What had prompted this admonition was shocking: Ed Keifer, one of Tim's closest male friends for many years had died of cancer. Tim reflected back on all the holidays their families had shared, watching their children grow up together. The last time Tim saw Ed, who now lived on the East Coast while Tim is in Chicago, was last June at Tim's daughter Eliza's wedding. As they toasted the occasion together, Tim looked at his obviously ill old friend and knew that this might be one of the last times they would see each other. Still, Ed's death was a shock. Tim wrote to me, grief-stricken, with new awareness of his own mortality and a heightened fear of losing other old and treasured friends.
Our old friends -- who were children with us or college classmates or co-workers when our careers were new and our lives still so open to possibilities -- are ever more precious as we age. They understand us in ways that no one else can. They know where we've been. Who we are now. They know -- firsthand -- our life challenges and triumphs, sorrows and joys. And we know theirs.
Mary, who lives in Pennsylvania and Florida, also sent me an email this week, telling me how sad she was to hear of former Mouseketeer Annette Funicello's death.
This mixture of youth and aging is an inevitable part of our long-time friendships.
Bob's best high school friend Wellington Stanislaus (Stan) calls him "Rocky" -- an affectionate nickname only Bob's high school friends ever called him. Stan, who was a popular athlete in high school, befriended Bob when he was a shy newcomer to the school. He helped Bob get a succession of summer jobs at the Camp for the Junior Blind in Malibu during the last years of high school and the first years of college. These summers still have a special place in Bob's memory -- a time when he was doing work he loved, feeling that he was making a difference, particularly when teaching the campers music. He loved working side by side with Stan and the companionship of the other camp counselors. And he greatly admired the camp's director who had used much of his wealth to build and run the camp.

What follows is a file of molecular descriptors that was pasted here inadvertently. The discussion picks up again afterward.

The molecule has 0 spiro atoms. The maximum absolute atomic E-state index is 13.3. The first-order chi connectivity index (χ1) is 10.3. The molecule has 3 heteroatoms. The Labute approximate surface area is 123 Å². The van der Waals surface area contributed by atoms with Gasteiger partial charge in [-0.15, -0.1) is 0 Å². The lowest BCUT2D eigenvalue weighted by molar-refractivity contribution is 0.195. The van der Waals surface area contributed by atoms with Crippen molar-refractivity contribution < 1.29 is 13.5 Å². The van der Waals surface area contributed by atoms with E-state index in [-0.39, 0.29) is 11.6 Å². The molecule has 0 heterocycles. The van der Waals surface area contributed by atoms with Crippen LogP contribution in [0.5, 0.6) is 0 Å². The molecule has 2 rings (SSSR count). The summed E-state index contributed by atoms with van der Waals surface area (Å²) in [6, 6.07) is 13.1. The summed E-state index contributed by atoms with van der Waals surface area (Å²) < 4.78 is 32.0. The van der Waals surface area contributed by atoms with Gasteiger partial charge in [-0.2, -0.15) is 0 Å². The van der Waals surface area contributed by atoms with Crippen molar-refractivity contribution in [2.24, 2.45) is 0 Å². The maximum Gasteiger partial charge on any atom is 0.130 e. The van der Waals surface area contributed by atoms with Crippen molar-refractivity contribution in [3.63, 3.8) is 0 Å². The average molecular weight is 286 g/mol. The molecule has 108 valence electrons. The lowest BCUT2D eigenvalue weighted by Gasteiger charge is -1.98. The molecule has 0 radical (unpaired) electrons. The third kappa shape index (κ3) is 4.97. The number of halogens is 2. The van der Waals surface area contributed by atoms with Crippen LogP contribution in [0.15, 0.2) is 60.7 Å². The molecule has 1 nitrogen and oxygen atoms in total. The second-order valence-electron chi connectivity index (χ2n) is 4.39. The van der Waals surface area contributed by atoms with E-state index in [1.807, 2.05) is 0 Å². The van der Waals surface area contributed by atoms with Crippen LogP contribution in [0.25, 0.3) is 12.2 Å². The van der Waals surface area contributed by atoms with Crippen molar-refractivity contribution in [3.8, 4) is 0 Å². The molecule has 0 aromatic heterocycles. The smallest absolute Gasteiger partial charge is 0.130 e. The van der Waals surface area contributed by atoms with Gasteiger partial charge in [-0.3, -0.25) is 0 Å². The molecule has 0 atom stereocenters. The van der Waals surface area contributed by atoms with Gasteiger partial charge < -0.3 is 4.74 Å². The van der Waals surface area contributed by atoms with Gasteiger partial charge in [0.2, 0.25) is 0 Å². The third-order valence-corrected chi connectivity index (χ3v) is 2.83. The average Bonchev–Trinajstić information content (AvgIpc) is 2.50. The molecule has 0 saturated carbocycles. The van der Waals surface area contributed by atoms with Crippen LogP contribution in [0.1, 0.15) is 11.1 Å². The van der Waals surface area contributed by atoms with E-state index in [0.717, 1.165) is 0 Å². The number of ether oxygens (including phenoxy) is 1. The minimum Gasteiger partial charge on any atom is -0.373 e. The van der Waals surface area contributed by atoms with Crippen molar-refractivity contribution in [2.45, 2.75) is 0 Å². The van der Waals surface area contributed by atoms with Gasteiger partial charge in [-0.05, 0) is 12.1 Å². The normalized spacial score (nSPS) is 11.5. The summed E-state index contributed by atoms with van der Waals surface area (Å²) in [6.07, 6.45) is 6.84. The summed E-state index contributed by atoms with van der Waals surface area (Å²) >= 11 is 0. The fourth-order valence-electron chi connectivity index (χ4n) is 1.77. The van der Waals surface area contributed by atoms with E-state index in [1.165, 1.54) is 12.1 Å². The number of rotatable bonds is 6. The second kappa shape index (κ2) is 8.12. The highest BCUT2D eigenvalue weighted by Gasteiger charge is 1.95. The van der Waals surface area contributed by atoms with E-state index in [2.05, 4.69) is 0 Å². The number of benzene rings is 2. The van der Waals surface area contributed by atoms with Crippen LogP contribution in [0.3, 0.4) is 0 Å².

Stan's life since those idyllic summers has not been easy. He spent some years in a Catholic religious order and emerged -- as another friend of mine has -- in his later years underemployed and with scant Social Security benefits. Stan is strong in spirit, but his body has been frail. He works off and on as a cook, living alone in an apartment in Fresno, CA. But when they connect on the phone, Stan and Bob slip easily back into the friendship of their youth, seasoned by the wisdom and experience of age. No one but Stan knows first hand what those summers so long ago meant to young Bob. And an older Bob rarely fails to close a conversation with his old friend without telling him that he loves him.
There are the almost daily uplifting messages from my Hawaiian friend Jeanne Nishida Yagi, one of my most treasured and enduring friends from college. She has remained filled with faith and optimism even as she has endured recent back surgery and her husband Jimmy had heart surgery. They have been recovering both apart -- cared for by family members -- and, finally, together. When I think of Jeanne, I remember the fun and challenging times we shared in college and also the unspoken depth of the friendship we still share.
There are the fun and newsy ones from my childhood friend Pat Hill. Pat and I went from kindergarten through high school together. She stood up for me in grade school when other kids shunned me because my parents weren't married in the Catholic Church. She refused to attend parties when I wasn't invited. I marveled at her courage and loyalty then and now. We've seen each other through many challenges and many changes, including her battle with spasmodic dysphonia that make speech difficult until her surgery several years ago. Now she helps others with the disorder both individually and at conferences. And I'm looking forward to catching up with her face to face when we attend our 50th high school reunion together this coming weekend.